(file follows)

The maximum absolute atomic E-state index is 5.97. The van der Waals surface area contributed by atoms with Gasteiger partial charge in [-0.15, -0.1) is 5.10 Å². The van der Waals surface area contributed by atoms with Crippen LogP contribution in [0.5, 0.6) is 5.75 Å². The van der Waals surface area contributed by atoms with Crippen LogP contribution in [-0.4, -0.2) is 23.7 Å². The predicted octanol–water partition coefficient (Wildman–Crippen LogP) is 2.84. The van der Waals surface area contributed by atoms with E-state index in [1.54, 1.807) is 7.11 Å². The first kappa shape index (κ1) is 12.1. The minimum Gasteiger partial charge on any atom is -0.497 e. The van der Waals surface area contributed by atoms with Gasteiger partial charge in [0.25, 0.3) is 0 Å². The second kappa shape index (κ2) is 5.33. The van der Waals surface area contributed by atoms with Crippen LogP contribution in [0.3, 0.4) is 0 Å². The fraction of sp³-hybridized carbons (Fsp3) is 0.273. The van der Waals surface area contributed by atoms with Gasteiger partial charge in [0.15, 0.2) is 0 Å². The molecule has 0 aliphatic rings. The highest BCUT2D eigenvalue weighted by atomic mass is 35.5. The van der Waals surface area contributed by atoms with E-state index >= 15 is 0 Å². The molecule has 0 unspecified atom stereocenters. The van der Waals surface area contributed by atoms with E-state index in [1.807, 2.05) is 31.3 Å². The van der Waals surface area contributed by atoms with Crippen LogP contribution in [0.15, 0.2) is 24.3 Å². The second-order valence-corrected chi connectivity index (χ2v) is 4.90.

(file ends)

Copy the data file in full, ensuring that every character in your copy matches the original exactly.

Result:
The maximum absolute atomic E-state index is 5.97. The van der Waals surface area contributed by atoms with Gasteiger partial charge in [-0.15, -0.1) is 5.10 Å². The van der Waals surface area contributed by atoms with Crippen LogP contribution in [0.5, 0.6) is 5.75 Å². The van der Waals surface area contributed by atoms with Crippen LogP contribution in [-0.4, -0.2) is 23.7 Å². The predicted octanol–water partition coefficient (Wildman–Crippen LogP) is 2.84. The van der Waals surface area contributed by atoms with E-state index in [1.54, 1.807) is 7.11 Å². The first kappa shape index (κ1) is 12.1. The minimum Gasteiger partial charge on any atom is -0.497 e. The van der Waals surface area contributed by atoms with Gasteiger partial charge in [0.25, 0.3) is 0 Å². The second kappa shape index (κ2) is 5.33. The van der Waals surface area contributed by atoms with Crippen LogP contribution in [0.3, 0.4) is 0 Å². The fraction of sp³-hybridized carbons (Fsp3) is 0.273. The van der Waals surface area contributed by atoms with Gasteiger partial charge in [0.15, 0.2) is 0 Å². The molecule has 0 aliphatic rings. The highest BCUT2D eigenvalue weighted by atomic mass is 35.5. The van der Waals surface area contributed by atoms with E-state index >= 15 is 0 Å². The molecule has 0 unspecified atom stereocenters. The van der Waals surface area contributed by atoms with E-state index in [1.807, 2.05) is 31.3 Å². The van der Waals surface area contributed by atoms with Crippen LogP contribution in [0.15, 0.2) is 24.3 Å². The second-order valence-corrected chi connectivity index (χ2v) is 4.90.